Who eats who in Kakadu National Park’s wetlands?

26 June 2014

For more than two years, researchers from Griffith University, Charles Darwin University and the University of Western Australia have been collecting samples from Kakadu’s rivers and floodplains to find out what animals are eating and where the ‘hotspots’ of aquatic productivity are.

The team has been using natural chemical tracers (stable isotopes) in the tissues of animals, to work out which habitats are most important in providing high quality food for their growth and reproduction. Stable isotope analysis works on the premise that “you are what you eat”: in other words, animals take on the chemical signatures of their diet.

Small samples are taken from aquatic animals, such as insects, fish, and crocodiles, together with samples of their prey, from different habitats to understand what they eating and from where.

Samples of fish gonads provide further information about whether specific habitats or high quality food sources are especially important to support reproduction.

Here are some of the key findings from the research in the floodplain billabongs:

  • Small fish and invertebrates are dependent on local sources of production, particularly from microscopic algae on aquatic plants and in the water column, but also from decaying plant matter.
  • Some predatory fish like barramundi move between habitats and derive much of their growth from feeding on the floodplain during the wet season or in marine environments.  Others show evidence of a long feeding history (months to years) within individual billabongs.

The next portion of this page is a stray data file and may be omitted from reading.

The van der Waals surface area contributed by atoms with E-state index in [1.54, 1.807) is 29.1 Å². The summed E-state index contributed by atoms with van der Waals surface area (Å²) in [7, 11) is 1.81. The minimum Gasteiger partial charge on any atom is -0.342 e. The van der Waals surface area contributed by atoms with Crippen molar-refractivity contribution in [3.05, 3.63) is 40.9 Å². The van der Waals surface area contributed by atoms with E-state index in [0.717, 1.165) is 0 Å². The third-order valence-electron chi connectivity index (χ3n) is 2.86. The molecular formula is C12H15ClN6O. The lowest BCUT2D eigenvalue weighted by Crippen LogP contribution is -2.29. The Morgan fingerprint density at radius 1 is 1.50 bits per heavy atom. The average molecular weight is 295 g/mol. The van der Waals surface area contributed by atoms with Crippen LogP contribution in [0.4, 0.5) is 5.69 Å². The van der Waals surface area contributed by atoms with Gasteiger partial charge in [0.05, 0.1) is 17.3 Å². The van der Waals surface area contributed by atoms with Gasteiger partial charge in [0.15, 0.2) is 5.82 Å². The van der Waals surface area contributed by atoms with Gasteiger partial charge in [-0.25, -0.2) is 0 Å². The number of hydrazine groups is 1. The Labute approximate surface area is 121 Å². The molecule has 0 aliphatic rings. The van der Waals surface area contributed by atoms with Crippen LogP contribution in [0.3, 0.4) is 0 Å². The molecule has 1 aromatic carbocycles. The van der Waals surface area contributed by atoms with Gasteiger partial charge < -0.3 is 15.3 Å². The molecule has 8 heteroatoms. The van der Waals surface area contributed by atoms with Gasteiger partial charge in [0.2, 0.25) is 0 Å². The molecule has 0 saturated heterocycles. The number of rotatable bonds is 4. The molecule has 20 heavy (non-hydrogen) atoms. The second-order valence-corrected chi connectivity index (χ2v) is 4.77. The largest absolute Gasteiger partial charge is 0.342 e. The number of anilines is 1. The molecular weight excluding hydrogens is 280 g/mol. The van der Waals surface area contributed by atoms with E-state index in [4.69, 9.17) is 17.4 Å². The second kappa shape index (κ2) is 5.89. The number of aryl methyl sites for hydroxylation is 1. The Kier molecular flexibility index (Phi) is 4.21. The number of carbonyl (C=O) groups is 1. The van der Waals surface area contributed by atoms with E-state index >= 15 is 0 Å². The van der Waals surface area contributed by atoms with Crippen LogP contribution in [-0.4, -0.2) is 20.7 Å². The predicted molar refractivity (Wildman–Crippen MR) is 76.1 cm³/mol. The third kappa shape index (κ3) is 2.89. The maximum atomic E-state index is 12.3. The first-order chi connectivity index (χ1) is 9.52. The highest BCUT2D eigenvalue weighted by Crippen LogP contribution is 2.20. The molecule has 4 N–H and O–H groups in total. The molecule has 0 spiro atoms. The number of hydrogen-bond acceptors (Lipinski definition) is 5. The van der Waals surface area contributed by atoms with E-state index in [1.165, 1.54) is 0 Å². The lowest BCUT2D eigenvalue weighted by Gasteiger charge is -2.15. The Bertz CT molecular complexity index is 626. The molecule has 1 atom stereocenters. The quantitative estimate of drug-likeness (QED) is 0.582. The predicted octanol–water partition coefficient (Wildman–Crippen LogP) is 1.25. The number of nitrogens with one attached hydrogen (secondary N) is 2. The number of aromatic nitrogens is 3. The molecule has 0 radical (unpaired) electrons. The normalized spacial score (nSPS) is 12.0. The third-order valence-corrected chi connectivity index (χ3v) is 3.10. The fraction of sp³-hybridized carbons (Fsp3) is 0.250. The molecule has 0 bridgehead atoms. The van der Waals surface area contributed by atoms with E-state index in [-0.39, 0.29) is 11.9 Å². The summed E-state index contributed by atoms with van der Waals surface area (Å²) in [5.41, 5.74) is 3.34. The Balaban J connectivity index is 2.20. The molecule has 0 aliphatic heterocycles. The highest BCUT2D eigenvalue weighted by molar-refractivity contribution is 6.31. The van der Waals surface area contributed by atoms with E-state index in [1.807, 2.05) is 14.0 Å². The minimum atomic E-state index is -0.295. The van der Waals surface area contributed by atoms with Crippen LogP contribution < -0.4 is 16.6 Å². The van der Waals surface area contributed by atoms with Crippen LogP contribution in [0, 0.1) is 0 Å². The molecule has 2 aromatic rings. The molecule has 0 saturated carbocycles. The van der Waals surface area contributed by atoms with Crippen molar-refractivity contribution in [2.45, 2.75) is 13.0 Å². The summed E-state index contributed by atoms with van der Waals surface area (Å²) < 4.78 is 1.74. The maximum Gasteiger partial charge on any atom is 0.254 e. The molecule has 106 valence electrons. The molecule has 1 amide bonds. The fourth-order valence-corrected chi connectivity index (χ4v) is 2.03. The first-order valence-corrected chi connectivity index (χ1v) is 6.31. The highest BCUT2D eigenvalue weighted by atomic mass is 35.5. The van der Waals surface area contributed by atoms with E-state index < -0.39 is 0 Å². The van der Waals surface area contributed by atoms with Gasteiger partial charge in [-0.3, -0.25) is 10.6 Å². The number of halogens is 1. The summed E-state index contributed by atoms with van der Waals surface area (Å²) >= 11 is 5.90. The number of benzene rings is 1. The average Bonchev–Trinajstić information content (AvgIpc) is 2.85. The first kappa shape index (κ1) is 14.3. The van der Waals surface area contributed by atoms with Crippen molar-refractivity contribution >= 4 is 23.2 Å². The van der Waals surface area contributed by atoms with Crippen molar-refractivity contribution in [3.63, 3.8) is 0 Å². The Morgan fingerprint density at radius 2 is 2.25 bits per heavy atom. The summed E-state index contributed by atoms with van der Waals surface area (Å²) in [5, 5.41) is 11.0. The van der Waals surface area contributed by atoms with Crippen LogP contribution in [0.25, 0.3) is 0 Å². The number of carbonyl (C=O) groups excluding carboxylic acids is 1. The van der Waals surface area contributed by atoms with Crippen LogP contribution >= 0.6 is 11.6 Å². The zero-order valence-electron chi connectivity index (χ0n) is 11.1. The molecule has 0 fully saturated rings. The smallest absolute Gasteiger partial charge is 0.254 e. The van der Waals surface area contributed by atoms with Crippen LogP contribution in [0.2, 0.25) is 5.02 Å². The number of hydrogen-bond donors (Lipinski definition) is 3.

• Algae are the key energy source for these larger fish because this is the main food source of their prey on the floodplains, in billabongs, and the main river channel.
  • Saltwater crocodiles in billabongs appear to be largely disconnected from the aquatic food web, instead deriving most of their food from the surrounding savanna (land-based animals).

These investigations of aquatic food webs are complemented by field measurements of algal production and satellite imagery of floodplain inundation, which allow the research team to map ‘hotspots’ of production at a regional scale during the wet season.

Apart from the obvious importance of algae as the building block of the food web, what this tells us is that larger animals like crocodiles and barramundi need to access other areas of the floodplain during the wet season to supplement their diet. This means it is important to maintain seasonal connectivity between floodplain areas and waterholes.

The work also highlights the importance of reducing the spread of exotic plants such as para grass and salvinia. These do not contribute to the aquatic food web and weed-affected floodplain habitats are associated with lower algal production.

The partnership between Kakadu staff, Traditional Owners and Northern Australia Hub researchers has allowed all involved to develop a much better understanding of the food webs in Kakadu.

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